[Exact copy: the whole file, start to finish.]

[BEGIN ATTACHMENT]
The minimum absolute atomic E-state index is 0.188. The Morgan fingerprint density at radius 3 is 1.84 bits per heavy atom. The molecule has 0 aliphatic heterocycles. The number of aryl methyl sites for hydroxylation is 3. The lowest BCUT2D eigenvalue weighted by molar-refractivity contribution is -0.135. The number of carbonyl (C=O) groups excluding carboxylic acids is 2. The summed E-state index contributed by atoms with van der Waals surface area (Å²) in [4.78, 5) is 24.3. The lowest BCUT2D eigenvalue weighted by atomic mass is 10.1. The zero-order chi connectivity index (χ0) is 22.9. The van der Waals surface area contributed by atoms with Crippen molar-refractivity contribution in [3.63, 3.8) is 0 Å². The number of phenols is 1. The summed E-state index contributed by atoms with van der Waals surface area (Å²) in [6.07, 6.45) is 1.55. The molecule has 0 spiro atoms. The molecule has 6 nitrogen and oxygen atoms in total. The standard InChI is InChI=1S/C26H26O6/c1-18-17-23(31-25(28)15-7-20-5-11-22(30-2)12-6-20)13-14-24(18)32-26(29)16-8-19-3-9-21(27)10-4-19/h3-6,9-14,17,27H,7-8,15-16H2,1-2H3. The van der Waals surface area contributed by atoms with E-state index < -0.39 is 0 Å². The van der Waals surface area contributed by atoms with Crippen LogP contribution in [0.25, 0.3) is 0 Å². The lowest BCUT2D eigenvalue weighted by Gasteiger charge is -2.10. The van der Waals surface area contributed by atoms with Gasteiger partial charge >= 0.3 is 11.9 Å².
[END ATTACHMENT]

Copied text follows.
The minimum absolute atomic E-state index is 0.188. The Morgan fingerprint density at radius 3 is 1.84 bits per heavy atom. The molecule has 0 aliphatic heterocycles. The number of aryl methyl sites for hydroxylation is 3. The lowest BCUT2D eigenvalue weighted by molar-refractivity contribution is -0.135. The number of carbonyl (C=O) groups excluding carboxylic acids is 2. The summed E-state index contributed by atoms with van der Waals surface area (Å²) in [4.78, 5) is 24.3. The lowest BCUT2D eigenvalue weighted by atomic mass is 10.1. The zero-order chi connectivity index (χ0) is 22.9. The van der Waals surface area contributed by atoms with Crippen molar-refractivity contribution in [3.63, 3.8) is 0 Å². The number of phenols is 1. The summed E-state index contributed by atoms with van der Waals surface area (Å²) in [6.07, 6.45) is 1.55. The molecule has 0 spiro atoms. The molecule has 6 nitrogen and oxygen atoms in total. The standard InChI is InChI=1S/C26H26O6/c1-18-17-23(31-25(28)15-7-20-5-11-22(30-2)12-6-20)13-14-24(18)32-26(29)16-8-19-3-9-21(27)10-4-19/h3-6,9-14,17,27H,7-8,15-16H2,1-2H3. The van der Waals surface area contributed by atoms with E-state index < -0.39 is 0 Å². The van der Waals surface area contributed by atoms with Crippen LogP contribution in [0.25, 0.3) is 0 Å². The lowest BCUT2D eigenvalue weighted by Gasteiger charge is -2.10. The van der Waals surface area contributed by atoms with Gasteiger partial charge >= 0.3 is 11.9 Å².